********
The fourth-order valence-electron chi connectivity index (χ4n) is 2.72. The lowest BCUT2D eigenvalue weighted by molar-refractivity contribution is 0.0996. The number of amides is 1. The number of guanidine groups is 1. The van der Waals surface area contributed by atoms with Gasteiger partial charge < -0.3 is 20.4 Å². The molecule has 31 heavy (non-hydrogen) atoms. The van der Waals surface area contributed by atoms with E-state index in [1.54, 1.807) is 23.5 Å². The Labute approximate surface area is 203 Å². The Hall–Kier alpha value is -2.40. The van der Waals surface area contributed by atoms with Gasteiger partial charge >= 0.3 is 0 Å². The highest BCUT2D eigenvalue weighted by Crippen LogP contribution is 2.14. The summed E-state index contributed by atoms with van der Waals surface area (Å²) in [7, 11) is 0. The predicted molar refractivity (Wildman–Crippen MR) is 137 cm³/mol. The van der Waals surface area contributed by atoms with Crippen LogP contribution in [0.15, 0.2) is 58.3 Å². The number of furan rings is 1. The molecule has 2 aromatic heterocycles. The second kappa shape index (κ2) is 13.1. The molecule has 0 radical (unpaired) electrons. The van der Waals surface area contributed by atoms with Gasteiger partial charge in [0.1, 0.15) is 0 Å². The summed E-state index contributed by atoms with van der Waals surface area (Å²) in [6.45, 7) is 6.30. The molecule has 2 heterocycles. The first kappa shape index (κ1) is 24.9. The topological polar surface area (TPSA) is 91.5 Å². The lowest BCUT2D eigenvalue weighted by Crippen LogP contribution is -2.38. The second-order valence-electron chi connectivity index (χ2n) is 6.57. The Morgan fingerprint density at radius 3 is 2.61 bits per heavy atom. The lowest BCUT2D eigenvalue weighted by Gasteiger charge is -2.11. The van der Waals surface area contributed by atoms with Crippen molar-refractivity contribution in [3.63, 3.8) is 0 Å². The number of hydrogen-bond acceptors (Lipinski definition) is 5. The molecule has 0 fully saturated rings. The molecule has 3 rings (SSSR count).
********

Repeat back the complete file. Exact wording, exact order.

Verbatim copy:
The fourth-order valence-electron chi connectivity index (χ4n) is 2.72. The lowest BCUT2D eigenvalue weighted by molar-refractivity contribution is 0.0996. The number of amides is 1. The number of guanidine groups is 1. The van der Waals surface area contributed by atoms with Gasteiger partial charge < -0.3 is 20.4 Å². The molecule has 31 heavy (non-hydrogen) atoms. The van der Waals surface area contributed by atoms with E-state index in [1.54, 1.807) is 23.5 Å². The Labute approximate surface area is 203 Å². The Hall–Kier alpha value is -2.40. The van der Waals surface area contributed by atoms with Gasteiger partial charge >= 0.3 is 0 Å². The highest BCUT2D eigenvalue weighted by Crippen LogP contribution is 2.14. The summed E-state index contributed by atoms with van der Waals surface area (Å²) in [7, 11) is 0. The predicted molar refractivity (Wildman–Crippen MR) is 137 cm³/mol. The van der Waals surface area contributed by atoms with Crippen LogP contribution in [0.15, 0.2) is 58.3 Å². The number of furan rings is 1. The molecule has 2 aromatic heterocycles. The second kappa shape index (κ2) is 13.1. The molecule has 0 radical (unpaired) electrons. The van der Waals surface area contributed by atoms with Gasteiger partial charge in [0.1, 0.15) is 0 Å². The summed E-state index contributed by atoms with van der Waals surface area (Å²) in [6.45, 7) is 6.30. The molecule has 2 heterocycles. The first kappa shape index (κ1) is 24.9. The topological polar surface area (TPSA) is 91.5 Å². The lowest BCUT2D eigenvalue weighted by Crippen LogP contribution is -2.38. The second-order valence-electron chi connectivity index (χ2n) is 6.57. The Morgan fingerprint density at radius 3 is 2.61 bits per heavy atom. The lowest BCUT2D eigenvalue weighted by Gasteiger charge is -2.11. The van der Waals surface area contributed by atoms with Crippen molar-refractivity contribution in [3.63, 3.8) is 0 Å². The number of hydrogen-bond acceptors (Lipinski definition) is 5. The molecule has 0 fully saturated rings. The molecule has 3 rings (SSSR count).